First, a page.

Ghana, Guyana to broaden economic cooperation
Ghana and Guyana have expressed their willingness to broaden economic partnerships to boost bilateral trade to help improve the lives of their citizens.
Both countries have also agreed to leverage their resources and expertise to achieve mutual prosperity and sustainable development.
This came to light when a delegation from Guyana paid a courtesy call on the Minister of Information, Kojo Oppong Nkrumah, at his office in Accra yesterday.
Members of the Guyana delegation were the Minister of Housing and Water, Collin Croal, and the Minister of Information, Kwame McCoy.
They discussed the governance structure of both countries, how their information ministries operated and how the two nations were able to mitigate the impact of COVID-19 and the Ukraine invasion by Russia.
“The figures show our two countries are doing well, particularly in the area of trade, however, there is the need to do more to further bolster our relationship,” Mr Oppong Nkrumah said.
Global economic challenges
On management of the global rise in fuel prices, the minister said the government had adopted a different approach of procuring fuel through an initiative known as gold for oil policy.
He said the policy had helped the country to circumvent the risk associated with purchasing oil with foreign currency.
Mr Oppong Nkrumah further said that at the peak of the pandemic, the government did some tax cuts for some local industries.
In addition, he said the government provided free water, electricity and grants to some local businesses to keep them running.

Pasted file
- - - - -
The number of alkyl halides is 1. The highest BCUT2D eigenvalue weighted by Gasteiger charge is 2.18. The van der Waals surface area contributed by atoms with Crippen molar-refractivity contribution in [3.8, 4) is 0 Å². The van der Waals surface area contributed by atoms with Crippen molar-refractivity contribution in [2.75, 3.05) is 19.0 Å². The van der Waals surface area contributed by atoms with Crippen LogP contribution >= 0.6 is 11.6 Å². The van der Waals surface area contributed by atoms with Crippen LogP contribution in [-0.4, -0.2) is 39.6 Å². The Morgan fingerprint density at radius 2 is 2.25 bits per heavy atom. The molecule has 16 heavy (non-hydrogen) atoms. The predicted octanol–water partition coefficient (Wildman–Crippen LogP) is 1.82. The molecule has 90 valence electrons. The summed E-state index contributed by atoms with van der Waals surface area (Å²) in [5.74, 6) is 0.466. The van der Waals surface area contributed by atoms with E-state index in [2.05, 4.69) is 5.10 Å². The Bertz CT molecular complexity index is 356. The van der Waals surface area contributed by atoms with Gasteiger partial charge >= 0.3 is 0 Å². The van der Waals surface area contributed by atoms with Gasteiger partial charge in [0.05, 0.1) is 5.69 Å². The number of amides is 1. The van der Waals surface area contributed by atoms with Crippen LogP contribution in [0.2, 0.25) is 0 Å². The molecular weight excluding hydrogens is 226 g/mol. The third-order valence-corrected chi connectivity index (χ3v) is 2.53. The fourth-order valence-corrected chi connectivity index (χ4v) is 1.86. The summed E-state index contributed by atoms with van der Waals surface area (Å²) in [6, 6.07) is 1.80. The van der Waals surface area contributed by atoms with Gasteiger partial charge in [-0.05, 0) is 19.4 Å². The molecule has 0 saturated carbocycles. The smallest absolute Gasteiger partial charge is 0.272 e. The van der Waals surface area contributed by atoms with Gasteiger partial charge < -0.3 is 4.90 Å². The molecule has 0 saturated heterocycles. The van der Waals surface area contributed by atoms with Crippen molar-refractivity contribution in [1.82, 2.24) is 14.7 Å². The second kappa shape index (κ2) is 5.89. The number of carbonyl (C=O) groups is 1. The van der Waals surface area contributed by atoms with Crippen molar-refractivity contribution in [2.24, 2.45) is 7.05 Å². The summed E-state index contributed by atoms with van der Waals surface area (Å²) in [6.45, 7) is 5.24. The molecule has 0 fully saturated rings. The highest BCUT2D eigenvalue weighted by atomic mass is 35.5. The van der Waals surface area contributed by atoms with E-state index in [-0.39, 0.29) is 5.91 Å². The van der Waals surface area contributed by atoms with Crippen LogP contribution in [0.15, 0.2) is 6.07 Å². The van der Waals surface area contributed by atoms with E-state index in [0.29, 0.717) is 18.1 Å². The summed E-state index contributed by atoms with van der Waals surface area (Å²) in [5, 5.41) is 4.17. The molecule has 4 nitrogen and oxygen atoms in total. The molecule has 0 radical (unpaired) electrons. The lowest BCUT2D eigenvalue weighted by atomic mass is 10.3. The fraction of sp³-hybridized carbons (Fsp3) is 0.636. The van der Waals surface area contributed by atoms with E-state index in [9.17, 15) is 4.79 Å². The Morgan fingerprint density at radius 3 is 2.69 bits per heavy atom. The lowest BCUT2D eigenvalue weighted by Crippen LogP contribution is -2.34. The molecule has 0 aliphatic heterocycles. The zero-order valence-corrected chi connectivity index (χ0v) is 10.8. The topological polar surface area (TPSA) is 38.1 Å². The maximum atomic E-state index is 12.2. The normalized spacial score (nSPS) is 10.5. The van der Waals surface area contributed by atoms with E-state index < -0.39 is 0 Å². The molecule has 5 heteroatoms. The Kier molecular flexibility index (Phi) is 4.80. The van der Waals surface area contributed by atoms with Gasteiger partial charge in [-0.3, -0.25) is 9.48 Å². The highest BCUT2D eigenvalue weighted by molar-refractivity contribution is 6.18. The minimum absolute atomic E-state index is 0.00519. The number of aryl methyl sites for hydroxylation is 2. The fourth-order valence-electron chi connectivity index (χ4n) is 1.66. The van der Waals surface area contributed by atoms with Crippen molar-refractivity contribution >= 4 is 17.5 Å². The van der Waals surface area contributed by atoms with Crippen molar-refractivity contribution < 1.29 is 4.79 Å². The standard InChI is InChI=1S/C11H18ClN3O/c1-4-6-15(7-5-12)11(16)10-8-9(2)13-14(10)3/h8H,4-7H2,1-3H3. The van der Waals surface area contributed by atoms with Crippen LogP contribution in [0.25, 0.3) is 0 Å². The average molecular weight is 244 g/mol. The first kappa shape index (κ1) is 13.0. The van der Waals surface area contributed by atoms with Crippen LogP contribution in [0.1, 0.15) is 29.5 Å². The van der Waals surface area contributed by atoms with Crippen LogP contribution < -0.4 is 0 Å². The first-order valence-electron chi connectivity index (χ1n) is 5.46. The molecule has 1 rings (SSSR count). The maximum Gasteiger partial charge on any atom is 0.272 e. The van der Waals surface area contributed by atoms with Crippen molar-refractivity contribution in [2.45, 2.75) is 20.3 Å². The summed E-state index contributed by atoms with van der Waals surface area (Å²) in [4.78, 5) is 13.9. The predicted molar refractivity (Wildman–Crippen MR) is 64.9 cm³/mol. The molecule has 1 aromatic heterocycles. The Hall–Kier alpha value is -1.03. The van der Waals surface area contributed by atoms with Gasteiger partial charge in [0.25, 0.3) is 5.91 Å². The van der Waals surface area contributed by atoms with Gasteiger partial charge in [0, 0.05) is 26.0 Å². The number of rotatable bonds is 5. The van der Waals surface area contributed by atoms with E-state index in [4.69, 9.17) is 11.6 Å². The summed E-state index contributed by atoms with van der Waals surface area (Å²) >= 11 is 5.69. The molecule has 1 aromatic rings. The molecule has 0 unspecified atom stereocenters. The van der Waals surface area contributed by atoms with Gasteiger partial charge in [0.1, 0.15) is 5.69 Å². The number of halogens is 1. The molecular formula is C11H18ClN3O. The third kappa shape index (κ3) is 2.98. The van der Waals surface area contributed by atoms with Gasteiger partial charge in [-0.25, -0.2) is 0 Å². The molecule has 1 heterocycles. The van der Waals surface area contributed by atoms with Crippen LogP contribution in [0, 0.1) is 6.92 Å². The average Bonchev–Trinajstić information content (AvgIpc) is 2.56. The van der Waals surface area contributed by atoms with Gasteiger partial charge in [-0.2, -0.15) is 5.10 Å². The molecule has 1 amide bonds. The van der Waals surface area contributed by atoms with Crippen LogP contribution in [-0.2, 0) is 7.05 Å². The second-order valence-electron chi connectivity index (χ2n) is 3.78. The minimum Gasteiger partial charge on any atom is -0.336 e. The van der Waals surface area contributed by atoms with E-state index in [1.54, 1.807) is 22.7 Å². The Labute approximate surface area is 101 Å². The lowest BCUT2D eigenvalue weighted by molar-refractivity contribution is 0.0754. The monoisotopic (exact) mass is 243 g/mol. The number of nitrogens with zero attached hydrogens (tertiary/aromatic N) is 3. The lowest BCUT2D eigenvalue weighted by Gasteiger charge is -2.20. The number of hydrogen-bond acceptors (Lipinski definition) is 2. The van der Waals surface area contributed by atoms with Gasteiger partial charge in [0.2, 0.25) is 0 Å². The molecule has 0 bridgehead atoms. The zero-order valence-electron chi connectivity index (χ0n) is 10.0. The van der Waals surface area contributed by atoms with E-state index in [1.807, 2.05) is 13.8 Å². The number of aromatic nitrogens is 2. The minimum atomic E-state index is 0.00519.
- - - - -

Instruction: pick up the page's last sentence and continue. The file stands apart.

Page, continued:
The minister further said that the government did not lay off public sector workers but continued to pay them although most of them had to stay home during the lockdown period.
“For example, teachers did not go to school to teach for a whole year during the peak of the pandemic but were still kept on the payroll when in other parts of the world, public sector workers were being laid off.
“So my advice to my colleagues from Guyana is that once it is time to pay back the bills, you must engage your population to understand that it took a lot to take care of them during the pandemic and so it is going to take a lot to pay those bills,” Mr Oppong Nkrumah added.
Situation in Guyana
For his part, the Minister of Information of Guyana, said citizens in his country were also expressing their frustrations over the global cost of living.
“But we have been working to find ways around it as a government.
We are trying to ease the burden on citizens by giving out some grants to cushion the impact of the challenges such as reduction of taxes on fuel and water tariff by some five per cent,” he said.
On food security, Mr McCoy said the government was working with some groups who would be given grants and other incentives to establish small businesses.
“One thing I have taken note of is that people only care about what is happening around them and not about what is happening elsewhere, and we the politicians end up taking the heat,” he said.
Source: Graphic Online